Full-bellied tankards foamy-topped, the delicate
Half-lyric lamb, a new loaf's billowy curves,
Nor porridge, nor the tingling taste of oranges.
—An angel has no nerves.

Far richer they! I know the senses' witchery
Guards us like air, from heavens too big to see;
Imminent death to man that barb'd sublimity
And dazzling edge of beauty unsheathed would be.
Yet here, within this tiny, charmed interior,
This parlour of the brain, their Maker shares
With living men some secrets in a privacy
Forever ours, not theirs. 

On A Vulgar Error
No. It's an impudent falsehood. Men did not 
Invariably think the newer way Prosaic
mad, inelegant, or what not.

Was the first pointed arch esteemed a blot 
Upon the church? Did anybody say How 
modern and how ugly? They did not.

Plate-armour, or windows glazed, or verse fire-hot 
With rhymes from France, or spices from Cathay, 
Were these at first a horror? They were not.

If, then, our present arts, laws, houses, food 
All set us hankering after yesterday, 
Need this be only an archaising mood?

Why, any man whose purse has been let blood 
By sharpers, when he finds all drained away 
Must compare how he stands with how he stood.

If a quack doctor's breezy ineptitude 
Has cost me a leg, must I forget straightway 
All that I can't do now, all that I could?

So, when our guides unanimously decry 
The backward glance, I think we can guess why. 

An Evolutionary Hymn

Lead us, Evolution, lead us
Up the future's endless stair;
Chop us, change us, prod us, weed us.
For stagnation is despair:
Groping, guessing, yet progressing,
Lead us nobody knows where.

Wrong or justice, joy or sorrow,
In the present what are they
while there's always jam-tomorrow,
While we tread the onward way?
Never knowing where we're going,
We can never go astray.

To whatever variation
Our posterity may turn
Hairy, squashy, or crustacean,
Bulbous-eyed or square of stern,
Tusked or toothless, mild or ruthless,
Towards that unknown god we yearn.

Ask not if it's god or devil,
Brethren, lest your words imply
Static norms of good and evil
(As in Plato) throned on high;
Such scholastic, inelastic,
Abstract yardsticks we deny.

Far too long have sages vainly
Glossed great Nature's simple text;
He who runs can read it plainly,
'Goodness = what comes next.'
By evolving, Life is solving
All the questions we perplexed.

On then! Value means survival-
Value. If our progeny
Spreads and spawns and licks each rival,
That will prove its deity
(Far from pleasant, by our present,
Standards, though it may well be). 

Cliché Came Out of Its Cage


You said 'The world is going back to Paganism'. 
Oh bright Vision! I saw our dynasty in the bar of the House 
Spill from their tumblers a libation to the Erinyes, 
And Leavis with Lord Russell wreathed in flowers, heralded with flutes,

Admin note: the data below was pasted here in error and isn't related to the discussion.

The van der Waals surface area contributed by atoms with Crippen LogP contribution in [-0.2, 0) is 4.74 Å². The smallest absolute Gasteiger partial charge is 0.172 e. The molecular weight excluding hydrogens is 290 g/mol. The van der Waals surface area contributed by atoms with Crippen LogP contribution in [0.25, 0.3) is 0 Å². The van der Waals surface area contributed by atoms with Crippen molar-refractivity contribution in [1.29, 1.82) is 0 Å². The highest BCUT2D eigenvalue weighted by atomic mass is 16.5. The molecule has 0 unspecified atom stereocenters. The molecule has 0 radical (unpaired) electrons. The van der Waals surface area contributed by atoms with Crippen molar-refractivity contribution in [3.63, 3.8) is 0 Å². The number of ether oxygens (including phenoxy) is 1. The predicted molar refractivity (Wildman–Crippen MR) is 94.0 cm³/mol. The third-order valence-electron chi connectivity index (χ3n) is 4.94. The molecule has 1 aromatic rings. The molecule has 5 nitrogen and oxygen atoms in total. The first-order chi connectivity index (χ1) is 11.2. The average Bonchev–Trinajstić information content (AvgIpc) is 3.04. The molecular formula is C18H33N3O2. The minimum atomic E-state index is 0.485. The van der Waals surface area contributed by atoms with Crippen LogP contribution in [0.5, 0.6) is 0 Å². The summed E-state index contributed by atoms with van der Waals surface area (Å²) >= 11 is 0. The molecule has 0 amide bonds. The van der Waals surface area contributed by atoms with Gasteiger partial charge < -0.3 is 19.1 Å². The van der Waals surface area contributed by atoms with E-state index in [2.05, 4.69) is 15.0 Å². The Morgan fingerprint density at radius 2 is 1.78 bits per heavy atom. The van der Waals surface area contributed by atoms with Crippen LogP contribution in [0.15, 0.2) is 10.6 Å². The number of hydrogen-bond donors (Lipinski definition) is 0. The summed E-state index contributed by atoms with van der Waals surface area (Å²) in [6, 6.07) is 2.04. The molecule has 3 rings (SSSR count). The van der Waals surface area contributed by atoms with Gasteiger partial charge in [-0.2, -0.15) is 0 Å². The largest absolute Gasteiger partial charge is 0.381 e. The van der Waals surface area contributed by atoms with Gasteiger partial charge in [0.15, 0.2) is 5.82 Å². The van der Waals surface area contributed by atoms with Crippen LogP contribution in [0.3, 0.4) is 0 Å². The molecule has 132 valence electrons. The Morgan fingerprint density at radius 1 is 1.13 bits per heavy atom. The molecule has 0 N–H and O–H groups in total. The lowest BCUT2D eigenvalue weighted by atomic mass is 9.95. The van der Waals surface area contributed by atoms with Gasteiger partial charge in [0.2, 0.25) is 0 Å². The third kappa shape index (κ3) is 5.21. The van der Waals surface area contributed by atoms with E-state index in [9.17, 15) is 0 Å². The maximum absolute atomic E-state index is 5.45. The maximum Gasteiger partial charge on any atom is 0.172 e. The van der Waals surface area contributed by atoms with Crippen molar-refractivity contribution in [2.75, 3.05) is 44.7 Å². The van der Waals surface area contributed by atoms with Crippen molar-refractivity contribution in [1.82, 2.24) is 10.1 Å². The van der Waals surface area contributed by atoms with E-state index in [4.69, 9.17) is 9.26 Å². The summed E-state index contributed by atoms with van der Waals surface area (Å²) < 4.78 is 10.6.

Leading white bulls to the cathedral of the solemn Muses 
To pay where due the glory of their latest theorem. 
Hestia's fire in every flat, rekindled, burned before 
The Lardergods. Unmarried daughters with obedient hands 
Tended it By the hearth the white-armd venerable mother 
Domum servabat, lanam faciebat. at the hour 
Of sacrifice their brothers came, silent, corrected, grave 
Before their elders; on their downy cheeks easily the blush 
Arose (it is the mark of freemen's children) as they trooped, 
Gleaming with oil, demurely home from the palaestra or the dance. 
Walk carefully, do not wake the envy of the happy gods, 
Shun Hubris. The middle of the road, the middle sort of men, 
Are best. Aidos surpasses gold. Reverence for the aged 
Is wholesome as seasonable rain, and for a man to die 
Defending the city in battle is a harmonious thing. 
Thus with magistral hand the Puritan Sophrosune 
Cooled and schooled and tempered our uneasy motions; 
Heathendom came again, the circumspection and the holy fears ... 
You said it. Did you mean it? Oh inordinate liar, stop.


Or did you mean another kind of heathenry? 
Think, then, that under heaven-roof the little disc of the earth, 
Fortified Midgard, lies encircled by the ravening Worm. 
Over its icy bastions faces of giant and troll 
Look in, ready to invade it. The Wolf, admittedly, is bound; 
But the bond wil1 break, the Beast run free. The weary gods, 
Scarred with old wounds the one-eyed Odin, Tyr who has lost a hand, 
Will limp to their stations for the Last defence. Make it your hope 
To be counted worthy on that day to stand beside them; 
For the end of man is to partake of their defeat and die 
His second, final death in good company. The stupid, strong 
Unteachable monsters are certain to be victorious at last, 
And every man of decent blood is on the losing side. 
Take as your model the tall women with yellow hair in plaits 
Who walked back into burning houses to die with men, 
Or him who as the death spear entered into his vitals 
Made critical comments on its workmanship and aim. 
Are these the Pagans you spoke of? Know your betters and crouch, dogs; 
You that have Vichy water in your veins and worship the event 
Your goddess History (whom your fathers called the strumpet Fortune).

An Expostulation

Against too many writers of science fiction 

Why did you lure us on like this, 
Light-year on light-year, through the abyss, 
Building (as though we cared for size!) 
Empires that cover galaxies 
If at the journey's end we find 
The same old stuff we left behind,